Prior to the American Revolution, voting rights varied greatly across the colonies. Local laws defined the timing and location of elections, the mechanisms of voting, and who was eligible to vote. Suffrage was generally limited to those who were free, white, male, and property owners. Elections were often social gatherings, where voter fraud and corruption were commonplace, and votes were cast by standing up or voice voting; paper ballots were introduced later.
As leaders began outlining a new democratic system of government in early America, voting regulations were left out of the founding national documents. As a result, each state's governing bodies created their own laws to dictate electoral qualifications and conditions, writing them into state constitutions. While voting qualifications varied from state to state, enfranchised groups continued to include wealthy, landowning men and exclude others on the basis of race, gender, socioeconomic status, and religion.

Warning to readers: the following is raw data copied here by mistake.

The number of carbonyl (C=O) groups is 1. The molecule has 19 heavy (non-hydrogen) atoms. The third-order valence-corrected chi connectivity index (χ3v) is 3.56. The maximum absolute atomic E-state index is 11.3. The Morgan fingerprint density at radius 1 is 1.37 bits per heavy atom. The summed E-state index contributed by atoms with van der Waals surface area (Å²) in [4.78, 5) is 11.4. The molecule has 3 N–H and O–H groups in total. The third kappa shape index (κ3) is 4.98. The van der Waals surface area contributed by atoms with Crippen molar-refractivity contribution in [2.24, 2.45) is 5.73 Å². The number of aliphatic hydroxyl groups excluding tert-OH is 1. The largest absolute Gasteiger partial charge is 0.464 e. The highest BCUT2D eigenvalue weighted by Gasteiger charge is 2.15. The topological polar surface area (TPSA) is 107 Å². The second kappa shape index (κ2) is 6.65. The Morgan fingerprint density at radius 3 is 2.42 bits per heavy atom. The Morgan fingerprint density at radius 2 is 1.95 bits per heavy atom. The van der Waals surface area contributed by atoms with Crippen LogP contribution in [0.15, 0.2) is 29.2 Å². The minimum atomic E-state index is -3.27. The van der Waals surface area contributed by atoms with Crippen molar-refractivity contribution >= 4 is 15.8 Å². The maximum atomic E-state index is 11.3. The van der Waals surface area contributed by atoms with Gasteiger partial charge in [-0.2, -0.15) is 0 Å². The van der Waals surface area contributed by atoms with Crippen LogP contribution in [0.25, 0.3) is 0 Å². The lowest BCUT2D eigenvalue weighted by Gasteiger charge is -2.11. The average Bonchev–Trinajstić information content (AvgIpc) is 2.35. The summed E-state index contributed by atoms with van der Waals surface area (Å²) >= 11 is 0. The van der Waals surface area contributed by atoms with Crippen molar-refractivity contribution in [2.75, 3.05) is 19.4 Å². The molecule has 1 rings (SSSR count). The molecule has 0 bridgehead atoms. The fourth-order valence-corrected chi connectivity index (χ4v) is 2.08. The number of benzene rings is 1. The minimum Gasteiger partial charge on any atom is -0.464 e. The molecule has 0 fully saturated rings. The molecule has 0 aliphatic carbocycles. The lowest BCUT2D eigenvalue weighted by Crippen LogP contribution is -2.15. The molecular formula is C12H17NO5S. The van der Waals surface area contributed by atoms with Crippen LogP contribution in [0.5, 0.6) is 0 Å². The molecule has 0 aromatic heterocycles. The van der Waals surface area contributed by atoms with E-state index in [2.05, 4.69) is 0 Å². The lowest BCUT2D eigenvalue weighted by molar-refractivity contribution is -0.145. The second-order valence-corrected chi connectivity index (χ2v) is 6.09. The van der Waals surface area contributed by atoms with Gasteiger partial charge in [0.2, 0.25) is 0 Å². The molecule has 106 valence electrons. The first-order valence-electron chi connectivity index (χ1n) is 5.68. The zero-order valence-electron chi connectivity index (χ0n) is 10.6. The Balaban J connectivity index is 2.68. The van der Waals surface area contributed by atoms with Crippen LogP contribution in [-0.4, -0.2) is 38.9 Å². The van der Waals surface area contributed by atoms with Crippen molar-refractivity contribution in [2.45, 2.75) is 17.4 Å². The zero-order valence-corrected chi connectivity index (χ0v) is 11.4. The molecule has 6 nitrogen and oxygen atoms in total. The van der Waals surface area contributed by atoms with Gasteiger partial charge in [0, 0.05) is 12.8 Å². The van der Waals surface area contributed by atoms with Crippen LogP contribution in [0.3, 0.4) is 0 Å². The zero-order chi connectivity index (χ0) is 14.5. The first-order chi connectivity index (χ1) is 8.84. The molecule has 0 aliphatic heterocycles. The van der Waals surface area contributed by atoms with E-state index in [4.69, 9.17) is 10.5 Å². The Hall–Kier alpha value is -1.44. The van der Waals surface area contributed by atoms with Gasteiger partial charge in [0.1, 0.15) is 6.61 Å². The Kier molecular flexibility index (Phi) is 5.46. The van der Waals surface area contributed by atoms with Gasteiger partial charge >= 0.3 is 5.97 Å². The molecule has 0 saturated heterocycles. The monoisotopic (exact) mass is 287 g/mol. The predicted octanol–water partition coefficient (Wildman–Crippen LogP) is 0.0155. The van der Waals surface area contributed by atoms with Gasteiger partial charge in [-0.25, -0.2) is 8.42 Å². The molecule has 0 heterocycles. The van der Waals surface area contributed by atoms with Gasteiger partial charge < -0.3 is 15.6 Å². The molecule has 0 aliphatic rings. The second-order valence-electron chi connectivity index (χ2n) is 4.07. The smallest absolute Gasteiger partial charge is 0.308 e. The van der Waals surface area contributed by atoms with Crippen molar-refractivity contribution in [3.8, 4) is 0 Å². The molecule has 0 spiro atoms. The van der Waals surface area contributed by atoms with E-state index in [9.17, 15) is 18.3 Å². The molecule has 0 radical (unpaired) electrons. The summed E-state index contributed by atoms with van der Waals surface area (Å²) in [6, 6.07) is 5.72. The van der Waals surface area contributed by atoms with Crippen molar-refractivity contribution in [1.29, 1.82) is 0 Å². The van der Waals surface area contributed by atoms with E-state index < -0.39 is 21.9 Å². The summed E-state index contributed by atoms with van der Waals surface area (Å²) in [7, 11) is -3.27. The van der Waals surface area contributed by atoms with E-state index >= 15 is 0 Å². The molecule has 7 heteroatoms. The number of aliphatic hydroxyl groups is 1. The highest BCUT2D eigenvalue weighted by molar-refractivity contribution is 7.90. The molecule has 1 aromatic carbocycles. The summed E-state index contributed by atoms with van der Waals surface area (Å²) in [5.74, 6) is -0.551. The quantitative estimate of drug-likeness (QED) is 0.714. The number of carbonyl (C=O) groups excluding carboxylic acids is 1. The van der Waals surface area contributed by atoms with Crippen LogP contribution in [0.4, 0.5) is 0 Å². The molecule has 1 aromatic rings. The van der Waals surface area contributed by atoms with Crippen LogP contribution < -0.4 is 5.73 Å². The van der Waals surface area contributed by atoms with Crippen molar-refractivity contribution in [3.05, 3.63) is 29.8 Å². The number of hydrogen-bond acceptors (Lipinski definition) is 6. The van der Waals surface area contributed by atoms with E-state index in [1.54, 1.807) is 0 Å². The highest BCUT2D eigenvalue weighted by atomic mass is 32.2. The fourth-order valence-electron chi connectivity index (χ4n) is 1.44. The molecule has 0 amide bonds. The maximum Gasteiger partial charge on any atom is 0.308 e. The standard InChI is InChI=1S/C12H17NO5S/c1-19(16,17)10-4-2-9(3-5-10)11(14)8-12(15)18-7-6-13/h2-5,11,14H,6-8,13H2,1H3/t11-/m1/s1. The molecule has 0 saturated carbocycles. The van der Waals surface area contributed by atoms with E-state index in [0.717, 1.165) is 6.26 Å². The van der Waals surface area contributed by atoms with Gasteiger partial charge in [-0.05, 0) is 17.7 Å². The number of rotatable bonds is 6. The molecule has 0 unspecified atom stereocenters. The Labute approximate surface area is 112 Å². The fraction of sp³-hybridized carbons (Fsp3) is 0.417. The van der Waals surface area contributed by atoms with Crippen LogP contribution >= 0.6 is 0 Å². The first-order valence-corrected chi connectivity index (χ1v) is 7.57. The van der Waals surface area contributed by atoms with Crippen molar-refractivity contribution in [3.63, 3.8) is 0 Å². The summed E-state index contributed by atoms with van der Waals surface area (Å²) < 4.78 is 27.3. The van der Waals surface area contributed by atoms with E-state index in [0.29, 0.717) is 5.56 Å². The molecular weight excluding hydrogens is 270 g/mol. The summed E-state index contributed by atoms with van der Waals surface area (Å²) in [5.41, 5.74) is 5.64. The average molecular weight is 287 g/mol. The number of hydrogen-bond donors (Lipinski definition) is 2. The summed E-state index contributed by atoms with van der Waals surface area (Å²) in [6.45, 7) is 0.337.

The absence of federal electoral laws set the stage for many national and local debates over the next 250 years.
Explore items related to voter eligibility, methods of voting, and election fraud.
“The Election, A Medley, Humbly Inscribed to Squire Lilliput, Professor of Scurrility.”
By Henry Dawkins. Philadelphia: 1764. Library of Congress Prints and Photographs Division